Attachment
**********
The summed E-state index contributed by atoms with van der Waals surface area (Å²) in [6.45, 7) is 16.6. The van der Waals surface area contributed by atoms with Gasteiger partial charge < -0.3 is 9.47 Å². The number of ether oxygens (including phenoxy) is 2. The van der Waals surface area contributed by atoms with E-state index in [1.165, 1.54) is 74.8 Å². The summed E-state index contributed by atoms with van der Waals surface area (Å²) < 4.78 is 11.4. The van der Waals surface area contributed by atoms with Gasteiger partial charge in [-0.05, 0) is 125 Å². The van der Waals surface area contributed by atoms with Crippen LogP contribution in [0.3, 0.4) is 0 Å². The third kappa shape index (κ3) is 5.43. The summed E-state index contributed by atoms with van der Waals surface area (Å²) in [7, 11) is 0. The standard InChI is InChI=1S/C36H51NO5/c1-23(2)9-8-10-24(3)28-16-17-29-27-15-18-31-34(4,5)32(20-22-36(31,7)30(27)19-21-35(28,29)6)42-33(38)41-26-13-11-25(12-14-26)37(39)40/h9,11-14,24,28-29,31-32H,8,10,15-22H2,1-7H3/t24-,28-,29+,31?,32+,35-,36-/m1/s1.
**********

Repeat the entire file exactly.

The summed E-state index contributed by atoms with van der Waals surface area (Å²) in [6.45, 7) is 16.6. The van der Waals surface area contributed by atoms with Gasteiger partial charge < -0.3 is 9.47 Å². The number of ether oxygens (including phenoxy) is 2. The van der Waals surface area contributed by atoms with E-state index in [1.165, 1.54) is 74.8 Å². The summed E-state index contributed by atoms with van der Waals surface area (Å²) < 4.78 is 11.4. The van der Waals surface area contributed by atoms with Gasteiger partial charge in [-0.05, 0) is 125 Å². The van der Waals surface area contributed by atoms with Crippen LogP contribution in [0.3, 0.4) is 0 Å². The third kappa shape index (κ3) is 5.43. The summed E-state index contributed by atoms with van der Waals surface area (Å²) in [7, 11) is 0. The standard InChI is InChI=1S/C36H51NO5/c1-23(2)9-8-10-24(3)28-16-17-29-27-15-18-31-34(4,5)32(20-22-36(31,7)30(27)19-21-35(28,29)6)42-33(38)41-26-13-11-25(12-14-26)37(39)40/h9,11-14,24,28-29,31-32H,8,10,15-22H2,1-7H3/t24-,28-,29+,31?,32+,35-,36-/m1/s1.